When we planned our trip to the Galapagos, I was somewhat worried about how strenuous the itinerary would be. Are the Galapagos truly all ages? How strenuous are organized tours? Is the Galapagos for seniors, adults, and children alike? Here’s my family’s experience and our tips:
About my family
My family is all grown up. I am 30-years old, my dad is 65, and my stepmother is a sprightly 56. My dad is a new grandfather, recently retired and in good shape. However he sometimes has pain in his hip and arthritis in his lower back, from having back surgery several years ago. When I am at home, we don’t go on walks longer than an hour. I took him on a half-day walking tour of the historic center of Cuenca, Ecuador. My dad decided that the Panama Hat museum was an excellent place for a nap. How will he do on an organized tour of the Galapagos?
Accommodations & itinerary – what to consider
We decided to share a room all 9 nights during our vacation. This is something I had never attempted before. Luckily, we were on a land-based tour and staying in a hotel, so if I felt a need for personal space, I went to the lounge or for a walk in town by myself.
It also gave us flexibility with regard to our different energy levels. When they wanted to go to sleep early, I went to go see the local nightlife in Puerto Ayora (the Bongo Bar). Another night, went to the Iguana Rock bar with my tour guide, then slipped in quietly late at night. I went SCUBA diving one day, and they took a walking trip to Tortuga bay. While we usually had two activities per day – one in the morning and one in the afternoon, we usually had enough time for a leisurely lunch and sometimes a short nap. Tip: Consider which accommodations will best suit your family and budget – shared or separate rooms. Land-tours will give you more personal space and flexibility.
Travel & transfers – very easy with help
The transfers to the hotel and between islands were handled for us by our hotel’s awesome logistics staff and we were extremely thankful for that. To get to our hotel in Puerto Ayora from Baltra, for example, the hotel staff lifted our luggage onto the shuttle bus, which took us to the dock on Baltra. Then they lifted our luggage onto the roof of the ferry at the dock. Once we arrived on Santa Cruz island, they carried the luggage off the ferry, onto our taxi, and delivered it to our room. They also handled our luggage through the transfers between Santa Cruz and Isabela. We merely left our suitcases outside our room at the appointed time, and they took care of the rest. I would highly recommend making sure transfers will be taken care of for you especially if you travel with older family members.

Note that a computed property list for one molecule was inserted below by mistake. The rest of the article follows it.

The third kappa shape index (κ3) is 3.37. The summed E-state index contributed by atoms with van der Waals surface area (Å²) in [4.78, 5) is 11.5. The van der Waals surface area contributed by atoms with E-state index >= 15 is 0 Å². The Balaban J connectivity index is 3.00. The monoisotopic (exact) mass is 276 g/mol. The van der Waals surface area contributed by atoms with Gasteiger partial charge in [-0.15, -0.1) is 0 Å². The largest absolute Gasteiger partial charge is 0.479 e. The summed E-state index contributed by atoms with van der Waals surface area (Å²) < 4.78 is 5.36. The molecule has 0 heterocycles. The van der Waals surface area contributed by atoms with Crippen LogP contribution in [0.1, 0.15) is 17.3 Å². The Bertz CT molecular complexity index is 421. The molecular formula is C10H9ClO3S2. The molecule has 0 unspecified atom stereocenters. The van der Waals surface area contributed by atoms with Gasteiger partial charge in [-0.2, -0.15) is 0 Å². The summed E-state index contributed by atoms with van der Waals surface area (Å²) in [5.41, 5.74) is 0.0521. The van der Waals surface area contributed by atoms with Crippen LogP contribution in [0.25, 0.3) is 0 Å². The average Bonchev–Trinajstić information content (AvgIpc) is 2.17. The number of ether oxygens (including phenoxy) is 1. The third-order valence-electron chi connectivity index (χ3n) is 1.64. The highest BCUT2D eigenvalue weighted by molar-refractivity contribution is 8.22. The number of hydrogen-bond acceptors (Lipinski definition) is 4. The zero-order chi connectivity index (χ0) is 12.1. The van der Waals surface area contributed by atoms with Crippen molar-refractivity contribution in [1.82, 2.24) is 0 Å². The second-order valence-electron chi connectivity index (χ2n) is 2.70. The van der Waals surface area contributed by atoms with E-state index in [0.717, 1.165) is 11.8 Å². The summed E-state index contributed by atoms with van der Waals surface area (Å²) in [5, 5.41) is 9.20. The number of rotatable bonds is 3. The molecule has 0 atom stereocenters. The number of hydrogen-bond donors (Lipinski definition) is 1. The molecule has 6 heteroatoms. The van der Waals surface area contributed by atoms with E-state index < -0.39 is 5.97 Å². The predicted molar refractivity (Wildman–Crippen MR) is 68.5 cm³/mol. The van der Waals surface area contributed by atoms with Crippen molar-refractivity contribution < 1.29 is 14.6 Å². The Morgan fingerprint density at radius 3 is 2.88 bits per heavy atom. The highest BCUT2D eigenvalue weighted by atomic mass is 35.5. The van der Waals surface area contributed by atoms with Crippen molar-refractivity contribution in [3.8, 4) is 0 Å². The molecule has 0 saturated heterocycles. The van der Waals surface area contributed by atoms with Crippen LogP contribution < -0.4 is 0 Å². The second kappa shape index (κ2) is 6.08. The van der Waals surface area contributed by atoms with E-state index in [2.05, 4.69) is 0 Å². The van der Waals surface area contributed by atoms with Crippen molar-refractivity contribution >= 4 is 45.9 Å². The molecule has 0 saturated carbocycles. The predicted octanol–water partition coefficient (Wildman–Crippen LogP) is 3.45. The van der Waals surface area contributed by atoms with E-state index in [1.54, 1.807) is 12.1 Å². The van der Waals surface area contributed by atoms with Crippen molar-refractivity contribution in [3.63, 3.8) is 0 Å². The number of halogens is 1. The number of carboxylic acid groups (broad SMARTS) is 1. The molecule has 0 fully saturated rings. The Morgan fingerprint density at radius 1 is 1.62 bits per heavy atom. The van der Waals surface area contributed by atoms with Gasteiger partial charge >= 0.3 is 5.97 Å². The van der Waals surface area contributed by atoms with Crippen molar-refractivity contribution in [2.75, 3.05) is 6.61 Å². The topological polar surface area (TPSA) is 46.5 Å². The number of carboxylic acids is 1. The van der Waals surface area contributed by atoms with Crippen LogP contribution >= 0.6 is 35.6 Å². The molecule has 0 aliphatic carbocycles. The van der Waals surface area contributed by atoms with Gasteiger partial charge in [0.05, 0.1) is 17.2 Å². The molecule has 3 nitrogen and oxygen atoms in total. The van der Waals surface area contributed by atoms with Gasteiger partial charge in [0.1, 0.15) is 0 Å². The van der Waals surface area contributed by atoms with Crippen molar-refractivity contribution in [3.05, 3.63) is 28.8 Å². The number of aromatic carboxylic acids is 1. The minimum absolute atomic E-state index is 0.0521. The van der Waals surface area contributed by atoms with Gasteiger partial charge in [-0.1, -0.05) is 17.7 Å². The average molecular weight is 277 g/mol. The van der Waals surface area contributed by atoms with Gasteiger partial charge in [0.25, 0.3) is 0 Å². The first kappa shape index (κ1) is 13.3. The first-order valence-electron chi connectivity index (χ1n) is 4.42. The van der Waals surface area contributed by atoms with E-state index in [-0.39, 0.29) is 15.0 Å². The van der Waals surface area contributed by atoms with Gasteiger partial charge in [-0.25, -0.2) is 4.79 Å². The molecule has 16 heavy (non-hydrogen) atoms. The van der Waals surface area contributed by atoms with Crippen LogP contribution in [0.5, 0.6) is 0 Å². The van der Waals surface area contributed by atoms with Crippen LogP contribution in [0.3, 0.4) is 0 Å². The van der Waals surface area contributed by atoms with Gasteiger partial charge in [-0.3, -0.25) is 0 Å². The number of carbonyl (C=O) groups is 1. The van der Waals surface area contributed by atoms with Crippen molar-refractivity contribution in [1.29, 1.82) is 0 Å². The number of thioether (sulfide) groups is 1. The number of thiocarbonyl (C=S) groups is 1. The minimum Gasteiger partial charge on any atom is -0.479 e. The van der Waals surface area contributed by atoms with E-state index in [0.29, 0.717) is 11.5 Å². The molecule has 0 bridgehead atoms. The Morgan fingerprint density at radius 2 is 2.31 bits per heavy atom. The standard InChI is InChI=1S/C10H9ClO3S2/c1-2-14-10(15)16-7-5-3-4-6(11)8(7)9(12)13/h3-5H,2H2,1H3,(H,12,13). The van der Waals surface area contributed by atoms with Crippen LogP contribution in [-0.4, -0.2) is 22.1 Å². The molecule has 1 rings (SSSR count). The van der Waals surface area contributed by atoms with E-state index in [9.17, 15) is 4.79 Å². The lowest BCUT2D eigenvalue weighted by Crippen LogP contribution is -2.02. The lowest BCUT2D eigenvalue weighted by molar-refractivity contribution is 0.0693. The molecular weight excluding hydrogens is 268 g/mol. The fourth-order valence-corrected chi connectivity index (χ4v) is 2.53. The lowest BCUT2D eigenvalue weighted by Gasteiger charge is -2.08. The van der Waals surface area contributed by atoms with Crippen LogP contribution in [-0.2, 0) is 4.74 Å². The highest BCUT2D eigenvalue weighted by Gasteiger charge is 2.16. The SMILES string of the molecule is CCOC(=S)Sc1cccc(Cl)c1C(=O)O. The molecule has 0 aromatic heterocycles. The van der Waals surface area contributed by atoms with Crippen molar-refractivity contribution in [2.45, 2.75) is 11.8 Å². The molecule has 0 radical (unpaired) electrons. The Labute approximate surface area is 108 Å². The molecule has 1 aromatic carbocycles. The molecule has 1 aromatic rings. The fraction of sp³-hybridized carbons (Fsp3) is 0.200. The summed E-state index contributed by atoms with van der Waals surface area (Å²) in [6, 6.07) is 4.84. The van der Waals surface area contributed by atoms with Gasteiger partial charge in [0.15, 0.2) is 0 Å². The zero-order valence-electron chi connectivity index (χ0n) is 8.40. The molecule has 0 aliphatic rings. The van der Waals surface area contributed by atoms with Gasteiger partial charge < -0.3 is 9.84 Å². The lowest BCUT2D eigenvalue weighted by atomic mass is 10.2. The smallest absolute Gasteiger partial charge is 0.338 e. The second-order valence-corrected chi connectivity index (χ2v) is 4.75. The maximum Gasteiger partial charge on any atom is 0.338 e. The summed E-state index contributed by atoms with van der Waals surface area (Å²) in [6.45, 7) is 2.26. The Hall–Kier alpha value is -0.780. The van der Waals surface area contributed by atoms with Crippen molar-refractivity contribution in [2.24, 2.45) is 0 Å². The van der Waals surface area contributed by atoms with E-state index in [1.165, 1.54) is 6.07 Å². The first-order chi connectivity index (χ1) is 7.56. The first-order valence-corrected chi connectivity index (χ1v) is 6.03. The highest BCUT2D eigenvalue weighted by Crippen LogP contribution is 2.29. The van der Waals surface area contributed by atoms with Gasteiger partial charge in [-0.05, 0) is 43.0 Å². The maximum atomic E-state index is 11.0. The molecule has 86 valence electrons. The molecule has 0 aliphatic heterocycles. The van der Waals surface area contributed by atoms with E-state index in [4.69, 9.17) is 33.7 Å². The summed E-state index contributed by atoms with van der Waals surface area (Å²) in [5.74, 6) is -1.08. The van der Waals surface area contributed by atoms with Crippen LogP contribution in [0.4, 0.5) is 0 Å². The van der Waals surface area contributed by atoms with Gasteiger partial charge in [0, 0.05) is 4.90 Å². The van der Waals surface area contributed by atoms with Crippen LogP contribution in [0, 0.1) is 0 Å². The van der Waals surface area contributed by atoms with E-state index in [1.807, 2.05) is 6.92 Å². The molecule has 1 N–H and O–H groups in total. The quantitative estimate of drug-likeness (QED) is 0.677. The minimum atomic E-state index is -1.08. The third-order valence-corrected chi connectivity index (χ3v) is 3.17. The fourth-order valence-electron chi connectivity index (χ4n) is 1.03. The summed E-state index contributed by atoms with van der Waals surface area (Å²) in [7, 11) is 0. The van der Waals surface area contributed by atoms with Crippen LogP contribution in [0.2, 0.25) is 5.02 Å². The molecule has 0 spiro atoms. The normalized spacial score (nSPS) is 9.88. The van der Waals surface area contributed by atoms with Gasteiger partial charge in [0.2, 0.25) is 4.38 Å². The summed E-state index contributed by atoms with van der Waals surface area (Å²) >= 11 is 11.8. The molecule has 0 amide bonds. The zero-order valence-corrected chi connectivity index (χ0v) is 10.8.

How strenuous are water activities?
The water activities included on our tour (the 6-day Darwin’s footprint tour at Red Mangrove), included snorkeling and kayaking. The snorkeling was extremely easy. We went snorkeling in several different places, but we were always in protected bays where the water was calm and there was no struggling with choppy water on the surface, waves crashing over our heads, or fighting against strong currents.
The kayaking was slightly harder, requiring some upper-body strength, but we went very slowly, as our tour guide frequently pointed out rays and white-tipped sharks swimming just under our kayaks and we stopped to take pictures.
I went SCUBA diving without my parents. The SCUBA diving was not much more physically demanding than snorkeling and kayaking. We went to sites suitable for beginners, and really the my most physically demanding effort was to pull on the 7-mm thick wetsuit. Of course, my SCUBA instructor carried all the heavy equipment (thanks Abraham!) My parents would have done fine with this activity as well, but they decided to stay on land and had a nice day exploring the Charles Darwin Research Center in greater depth. Overall the water activities were very relaxed.
How taxing are the land activities?
We did several activities on land on our tour
- Looking for giant tortoises in the highlands of Santa Cruz
- Exploring the lava tubes and seeing “Los Gemelos” craters on Santa Cruz
- Seeing the different species of tortoises at the Charles Darwin Research Station
- Lunch at a local farm on Isabela
- A tour of Tintoreras Bay
- Hiking Sierra Negra
The first 5 items on this list were pretty easy. We did not walk more far at all, and always slowly with a lot of time for pictures.
Hiking Sierra Negra was the most physically strenuous part of the organized tour, both on land or water. The hike itself is relatively flat, but to get to the famous view of the crater, we had to hike about 2 hours each way. Luckily there are several different options. You can arrive to the first lookout point for the crater, or you can continue on to where the newest lava flows are. To be honest, I thought it would have been neat to see the view at the end, but I was happy that we were able to make it to the first look-out point. We made frequent stops. We also were really lucky because we had a tiny tour group of only three people. So we went exactly at the speed we wanted without feeling rushed by a big group.
So, yes! The Galapagos is great for mature families, all-grown up. This was by far my favorite family vacation ever. The Galapagos is usually a once-in-a-lifetime experience, but my dad wants to come back again.